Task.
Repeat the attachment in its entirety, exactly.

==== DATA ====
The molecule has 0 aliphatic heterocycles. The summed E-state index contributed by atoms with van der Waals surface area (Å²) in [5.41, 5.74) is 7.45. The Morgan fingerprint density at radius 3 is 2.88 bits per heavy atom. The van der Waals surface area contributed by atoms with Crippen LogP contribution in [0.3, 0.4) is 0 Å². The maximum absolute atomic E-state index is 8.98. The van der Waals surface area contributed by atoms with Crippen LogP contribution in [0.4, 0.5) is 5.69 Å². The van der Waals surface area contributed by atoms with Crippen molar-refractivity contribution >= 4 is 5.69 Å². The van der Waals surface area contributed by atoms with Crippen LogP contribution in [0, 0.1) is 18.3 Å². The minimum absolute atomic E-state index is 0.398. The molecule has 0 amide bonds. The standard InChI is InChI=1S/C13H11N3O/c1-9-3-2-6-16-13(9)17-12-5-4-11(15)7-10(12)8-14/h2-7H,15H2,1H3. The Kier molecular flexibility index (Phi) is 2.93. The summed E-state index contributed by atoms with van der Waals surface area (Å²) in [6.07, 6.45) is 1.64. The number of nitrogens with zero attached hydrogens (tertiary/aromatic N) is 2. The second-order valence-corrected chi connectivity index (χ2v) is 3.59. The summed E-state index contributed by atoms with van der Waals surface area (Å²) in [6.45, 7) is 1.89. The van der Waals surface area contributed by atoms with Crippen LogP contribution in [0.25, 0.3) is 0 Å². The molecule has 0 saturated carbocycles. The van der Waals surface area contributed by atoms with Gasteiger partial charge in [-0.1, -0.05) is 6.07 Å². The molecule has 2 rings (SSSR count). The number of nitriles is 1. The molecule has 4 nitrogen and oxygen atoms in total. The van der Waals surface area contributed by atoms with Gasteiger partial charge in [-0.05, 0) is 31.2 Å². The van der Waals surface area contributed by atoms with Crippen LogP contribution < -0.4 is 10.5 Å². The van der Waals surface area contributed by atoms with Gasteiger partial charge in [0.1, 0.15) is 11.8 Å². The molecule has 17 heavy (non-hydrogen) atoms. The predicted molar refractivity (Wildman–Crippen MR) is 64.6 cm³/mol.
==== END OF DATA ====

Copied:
The molecule has 0 aliphatic heterocycles. The summed E-state index contributed by atoms with van der Waals surface area (Å²) in [5.41, 5.74) is 7.45. The Morgan fingerprint density at radius 3 is 2.88 bits per heavy atom. The van der Waals surface area contributed by atoms with Crippen LogP contribution in [0.3, 0.4) is 0 Å². The maximum absolute atomic E-state index is 8.98. The van der Waals surface area contributed by atoms with Crippen LogP contribution in [0.4, 0.5) is 5.69 Å². The van der Waals surface area contributed by atoms with Crippen molar-refractivity contribution >= 4 is 5.69 Å². The van der Waals surface area contributed by atoms with Crippen LogP contribution in [0, 0.1) is 18.3 Å². The minimum absolute atomic E-state index is 0.398. The molecule has 0 amide bonds. The standard InChI is InChI=1S/C13H11N3O/c1-9-3-2-6-16-13(9)17-12-5-4-11(15)7-10(12)8-14/h2-7H,15H2,1H3. The Kier molecular flexibility index (Phi) is 2.93. The summed E-state index contributed by atoms with van der Waals surface area (Å²) in [6.07, 6.45) is 1.64. The number of nitrogens with zero attached hydrogens (tertiary/aromatic N) is 2. The second-order valence-corrected chi connectivity index (χ2v) is 3.59. The summed E-state index contributed by atoms with van der Waals surface area (Å²) in [6.45, 7) is 1.89. The van der Waals surface area contributed by atoms with Crippen LogP contribution in [0.25, 0.3) is 0 Å². The molecule has 0 saturated carbocycles. The van der Waals surface area contributed by atoms with Gasteiger partial charge in [-0.1, -0.05) is 6.07 Å². The molecule has 2 rings (SSSR count). The number of nitriles is 1. The molecule has 4 nitrogen and oxygen atoms in total. The van der Waals surface area contributed by atoms with Gasteiger partial charge in [-0.05, 0) is 31.2 Å². The van der Waals surface area contributed by atoms with Crippen LogP contribution < -0.4 is 10.5 Å². The van der Waals surface area contributed by atoms with Gasteiger partial charge in [0.1, 0.15) is 11.8 Å². The molecule has 17 heavy (non-hydrogen) atoms. The predicted molar refractivity (Wildman–Crippen MR) is 64.6 cm³/mol.